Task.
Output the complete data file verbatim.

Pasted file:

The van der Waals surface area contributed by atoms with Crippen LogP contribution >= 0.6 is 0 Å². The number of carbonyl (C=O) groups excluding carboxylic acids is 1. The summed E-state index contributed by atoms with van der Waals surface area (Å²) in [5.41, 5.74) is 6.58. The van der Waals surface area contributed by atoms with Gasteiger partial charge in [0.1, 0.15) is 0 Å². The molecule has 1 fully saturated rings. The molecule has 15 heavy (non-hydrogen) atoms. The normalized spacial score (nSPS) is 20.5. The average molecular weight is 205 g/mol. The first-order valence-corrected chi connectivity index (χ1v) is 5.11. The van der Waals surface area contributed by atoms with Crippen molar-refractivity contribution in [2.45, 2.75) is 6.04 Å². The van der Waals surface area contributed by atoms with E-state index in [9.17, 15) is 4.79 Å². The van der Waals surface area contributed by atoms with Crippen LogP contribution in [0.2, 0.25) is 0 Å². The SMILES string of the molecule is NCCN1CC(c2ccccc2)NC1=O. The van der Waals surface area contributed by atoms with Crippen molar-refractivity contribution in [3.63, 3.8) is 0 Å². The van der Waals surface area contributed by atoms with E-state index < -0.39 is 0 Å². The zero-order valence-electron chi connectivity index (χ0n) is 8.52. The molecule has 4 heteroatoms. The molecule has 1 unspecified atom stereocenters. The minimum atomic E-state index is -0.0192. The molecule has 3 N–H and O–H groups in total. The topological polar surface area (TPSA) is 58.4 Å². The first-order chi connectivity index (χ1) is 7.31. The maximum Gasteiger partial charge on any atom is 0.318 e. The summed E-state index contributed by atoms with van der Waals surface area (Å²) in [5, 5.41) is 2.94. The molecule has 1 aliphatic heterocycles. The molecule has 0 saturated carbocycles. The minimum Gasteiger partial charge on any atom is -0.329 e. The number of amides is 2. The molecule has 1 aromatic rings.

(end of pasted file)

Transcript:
The van der Waals surface area contributed by atoms with Crippen LogP contribution >= 0.6 is 0 Å². The number of carbonyl (C=O) groups excluding carboxylic acids is 1. The summed E-state index contributed by atoms with van der Waals surface area (Å²) in [5.41, 5.74) is 6.58. The van der Waals surface area contributed by atoms with Gasteiger partial charge in [0.1, 0.15) is 0 Å². The molecule has 1 fully saturated rings. The molecule has 15 heavy (non-hydrogen) atoms. The normalized spacial score (nSPS) is 20.5. The average molecular weight is 205 g/mol. The first-order valence-corrected chi connectivity index (χ1v) is 5.11. The van der Waals surface area contributed by atoms with Crippen molar-refractivity contribution in [2.45, 2.75) is 6.04 Å². The van der Waals surface area contributed by atoms with E-state index in [9.17, 15) is 4.79 Å². The van der Waals surface area contributed by atoms with Crippen LogP contribution in [0.2, 0.25) is 0 Å². The SMILES string of the molecule is NCCN1CC(c2ccccc2)NC1=O. The van der Waals surface area contributed by atoms with Crippen molar-refractivity contribution in [3.63, 3.8) is 0 Å². The van der Waals surface area contributed by atoms with E-state index < -0.39 is 0 Å². The zero-order valence-electron chi connectivity index (χ0n) is 8.52. The molecule has 4 heteroatoms. The molecule has 1 unspecified atom stereocenters. The minimum atomic E-state index is -0.0192. The molecule has 3 N–H and O–H groups in total. The topological polar surface area (TPSA) is 58.4 Å². The first-order chi connectivity index (χ1) is 7.31. The maximum Gasteiger partial charge on any atom is 0.318 e. The summed E-state index contributed by atoms with van der Waals surface area (Å²) in [5, 5.41) is 2.94. The molecule has 1 aliphatic heterocycles. The molecule has 0 saturated carbocycles. The minimum Gasteiger partial charge on any atom is -0.329 e. The number of amides is 2. The molecule has 1 aromatic rings.